year's fights shape up, most notable being the fate of the bonds, and
whether Gov. Arnold Schwarzenegger will embrace environmental
legislation the way he has this year. Nevertheless, there is
widespread agreement among people on all sides of the debate over what
some of the dominant issues are likely to be next year.

The main event: green chemicals

In terms of paradigm-shifting legislation, the early money is on a
package of bills being prepared by Senator Joe Simitian, D-Palo Alto,
that would change how the chemical industry is regulated. Simitian
chairs the Senate Environmental Quality Committee.

Simitian said that he and his staff still are working out many of the
particulars of their "green chemistry" legislation. However, he did
say that it would likely rely on the "precautionary principle." This
standard, widely cited in the global-warming debate, states that if an
action has a significant potential to cause widespread harm, the
burden is on producers to show that it is safe, rather than on critics
to prove that it is harmful.

"It's a big hill to climb," Simitian said. "The struggle will be to
bring the industrial concerns into the conversation."

Not surprisingly, this is an idea that has the chemical industry
nervous. Robert Lucas, a lobbyist for the California Council for
Environmental and Economic Balance, said that this legislation has the
potential to open a Pandora's box of overreaching regulation and
litigation. He also worried that legislation may hurt the industry by
banning entire classes of chemicals without good reason. "The costs
need to be commensurate with the risks," Lucas said. "They need to be
real risks as opposed to assumed risks."

"From our perspective, we're still trying to get a handle on what they
might be suggesting," said Tim Shestek, California lobbyist for the
American Chemistry Council. "Clearly it's going to be at the forefront
of policy discussions next year."

Shestek said the federal government is working on the issue. He
pointed to HR 1215, the Green Chemistry Research and Development Act
of 2005. This bill, which has passed the House but not the Senate,
would allot $102 million over four years for research into greener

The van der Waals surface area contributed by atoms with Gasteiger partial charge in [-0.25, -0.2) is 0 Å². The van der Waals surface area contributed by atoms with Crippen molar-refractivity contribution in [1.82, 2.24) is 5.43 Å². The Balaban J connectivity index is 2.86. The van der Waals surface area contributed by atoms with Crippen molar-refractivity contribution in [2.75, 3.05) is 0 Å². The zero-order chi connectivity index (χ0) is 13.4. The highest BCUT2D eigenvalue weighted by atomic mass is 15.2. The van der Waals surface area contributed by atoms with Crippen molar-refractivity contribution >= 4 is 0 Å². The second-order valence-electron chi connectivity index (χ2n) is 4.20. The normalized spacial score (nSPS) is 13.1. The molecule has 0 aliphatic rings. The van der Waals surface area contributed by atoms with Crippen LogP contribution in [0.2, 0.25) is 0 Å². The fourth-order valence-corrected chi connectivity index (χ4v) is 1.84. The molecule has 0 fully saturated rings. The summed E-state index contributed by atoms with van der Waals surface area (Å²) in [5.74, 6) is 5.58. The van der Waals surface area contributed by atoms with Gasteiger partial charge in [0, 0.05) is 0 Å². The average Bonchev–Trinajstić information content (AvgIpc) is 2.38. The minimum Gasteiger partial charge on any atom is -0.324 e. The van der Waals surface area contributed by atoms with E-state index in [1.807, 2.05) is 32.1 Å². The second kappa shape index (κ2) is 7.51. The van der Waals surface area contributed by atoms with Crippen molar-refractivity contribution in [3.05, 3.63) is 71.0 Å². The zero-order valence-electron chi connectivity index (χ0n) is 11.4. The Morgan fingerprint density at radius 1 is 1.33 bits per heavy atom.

alternatives to hazardous chemicals. He also identified AB 289 as what
he saw as a positive approach to the issue. This bill, by
Assemblywoman Wilma Chan, D-Oakland, was signed by the governor this
past session. It authorizes the California Environmental Protection
Agency to start a review of chemicals in use in California and comes
up with testing standards.

These approaches are not enough, countered Michael Wilson, a research
scientist at the UC Berkeley Center for Occupational and Environmental
Health. The United States is falling behind Europe and Asia in
chemical regulation, he said, in ways that will hurt not only the
health of Americans, but also the competitiveness of American
business--and federal inaction is a big part of the reason why.

A report authored by Wilson, "Green Chemistry in California," on
behalf of Simitian's committee, is a big part of what got this ball
rolling. Wilson has testified on the issue numerous times, including
last summer in both the Capitol and in the U.S. Senate.

Wilson said that the United States could become a "dumping ground" for
chemicals that are barred in other countries. The Chinese, he said,
are shipping wood products to the United States with formaldehyde
concentrations that they would not permit for domestic use. Meanwhile,
the United States has had little in the way of reform since the 1979
Toxic Substances Control Act. The last major U.S. effort in this area,
to ban asbestos, was unsuccessful.

Ultimately, he said, this weakens U.S. business by leaving our